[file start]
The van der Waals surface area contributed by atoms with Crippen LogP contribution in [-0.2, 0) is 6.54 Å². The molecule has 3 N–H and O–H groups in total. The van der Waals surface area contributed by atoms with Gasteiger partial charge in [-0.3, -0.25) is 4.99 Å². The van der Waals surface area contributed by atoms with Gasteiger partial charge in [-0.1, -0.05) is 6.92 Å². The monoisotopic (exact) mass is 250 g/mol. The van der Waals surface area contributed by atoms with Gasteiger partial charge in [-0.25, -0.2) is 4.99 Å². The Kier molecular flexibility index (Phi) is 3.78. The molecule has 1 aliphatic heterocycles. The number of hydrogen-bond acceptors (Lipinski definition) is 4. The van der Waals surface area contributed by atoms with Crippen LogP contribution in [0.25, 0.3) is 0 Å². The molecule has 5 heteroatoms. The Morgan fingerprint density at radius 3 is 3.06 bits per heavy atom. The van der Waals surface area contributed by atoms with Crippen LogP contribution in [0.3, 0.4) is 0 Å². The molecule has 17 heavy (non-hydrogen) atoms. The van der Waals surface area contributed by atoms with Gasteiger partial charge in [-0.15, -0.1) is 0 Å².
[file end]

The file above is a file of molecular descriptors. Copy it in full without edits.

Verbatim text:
The van der Waals surface area contributed by atoms with Crippen LogP contribution in [-0.2, 0) is 6.54 Å². The molecule has 3 N–H and O–H groups in total. The van der Waals surface area contributed by atoms with Gasteiger partial charge in [-0.3, -0.25) is 4.99 Å². The van der Waals surface area contributed by atoms with Gasteiger partial charge in [-0.1, -0.05) is 6.92 Å². The monoisotopic (exact) mass is 250 g/mol. The van der Waals surface area contributed by atoms with Gasteiger partial charge in [-0.25, -0.2) is 4.99 Å². The Kier molecular flexibility index (Phi) is 3.78. The molecule has 1 aliphatic heterocycles. The number of hydrogen-bond acceptors (Lipinski definition) is 4. The van der Waals surface area contributed by atoms with Crippen LogP contribution in [0.25, 0.3) is 0 Å². The molecule has 5 heteroatoms. The Morgan fingerprint density at radius 3 is 3.06 bits per heavy atom. The van der Waals surface area contributed by atoms with Crippen LogP contribution in [0.3, 0.4) is 0 Å². The molecule has 17 heavy (non-hydrogen) atoms. The van der Waals surface area contributed by atoms with Gasteiger partial charge in [-0.15, -0.1) is 0 Å².